Mr Trump’s campaign against Chinese technology started as a way to protect America from national security threats, signing an executive order that allows the ban of any technology made by “foreign adversaries.” He claimed that the sharing of, or sale of technology with China could provide Beijing with a military advantage, including the development of facial recognition software that could contribute towards the creation of a surveillance state. In response, China has started decreasing the percentage of parts they use from American manufacturers. According to members of the US tech community, the restrictions being placed on tech business with China have the potential to stall technological research and development around the world. Companies such as the RISC-V Foundation, a maker of smartphone technology, are moving research and production to Europe to avoid working through the US-China restrictions.


China’s dramatic economic growth in recent years has led to a rapid increase in the number of Christian missionaries being sent out. The economic impact of the coronavirus and the deteriorating economic relationship between China and the US, threaten this trend, as a nation’s missionary-sending abilities have historically been correlated to its economic stability.

During the 1980s the United States, along with other Western nations, sent thousands of Christian missionaries to China under various programmes that allowed foreigners to enter the country. This missionary force was able to help equip the Chinese ‘underground’ Church to send missionaries of its own. The fact that the Chinese government clamped down on foreign missionaries in recent years, coupled with pre-COVID economic growth, led to the development of the Chinese Church’s domestic and international missionary force that is no longer as dependent on foreign help.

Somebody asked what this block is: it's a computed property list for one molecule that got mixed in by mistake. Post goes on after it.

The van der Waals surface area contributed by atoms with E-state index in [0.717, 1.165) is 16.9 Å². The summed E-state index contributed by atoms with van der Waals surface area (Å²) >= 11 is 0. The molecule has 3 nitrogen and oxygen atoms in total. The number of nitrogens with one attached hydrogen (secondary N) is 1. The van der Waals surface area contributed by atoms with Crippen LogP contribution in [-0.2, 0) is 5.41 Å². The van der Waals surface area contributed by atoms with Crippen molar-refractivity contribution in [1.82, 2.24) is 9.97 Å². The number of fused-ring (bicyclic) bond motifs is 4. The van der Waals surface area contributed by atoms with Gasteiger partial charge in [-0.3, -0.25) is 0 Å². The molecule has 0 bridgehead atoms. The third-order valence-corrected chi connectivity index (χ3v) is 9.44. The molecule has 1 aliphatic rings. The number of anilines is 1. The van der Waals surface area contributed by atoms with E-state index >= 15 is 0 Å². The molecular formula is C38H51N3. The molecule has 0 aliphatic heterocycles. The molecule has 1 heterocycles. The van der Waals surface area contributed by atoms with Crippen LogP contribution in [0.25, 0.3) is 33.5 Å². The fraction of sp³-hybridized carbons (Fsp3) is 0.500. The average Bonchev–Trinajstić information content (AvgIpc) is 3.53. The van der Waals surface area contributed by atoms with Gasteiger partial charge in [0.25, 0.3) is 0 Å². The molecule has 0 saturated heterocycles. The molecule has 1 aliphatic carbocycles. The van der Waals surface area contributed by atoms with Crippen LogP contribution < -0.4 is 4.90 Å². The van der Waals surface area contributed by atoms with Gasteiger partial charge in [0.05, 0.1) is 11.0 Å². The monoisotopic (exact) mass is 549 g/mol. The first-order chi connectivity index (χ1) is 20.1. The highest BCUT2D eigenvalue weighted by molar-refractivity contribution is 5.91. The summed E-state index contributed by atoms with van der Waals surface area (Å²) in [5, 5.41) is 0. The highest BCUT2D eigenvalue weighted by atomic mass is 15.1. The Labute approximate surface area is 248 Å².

Several Protestant Chinese churches have donated money to purchase face masks and disinfectants for those battling COVID-19 around the world, showing that despite geopolitical battles, the Church is working together to help those in need around the world.

The strained relationship between the United States and China will undoubtedly have an effect on global missions, however, the tremendous work the Church has put in over decades has equipped both nations to continue their Kingdom work.

Please pray with us:

  • For a breakthrough in US-China relations that will benefit both nations
  • For the Lord to continue to advance His Kingdom in the midst of the geopolitical tensions
  • For believers in both nations to continue building relationships, for His Glory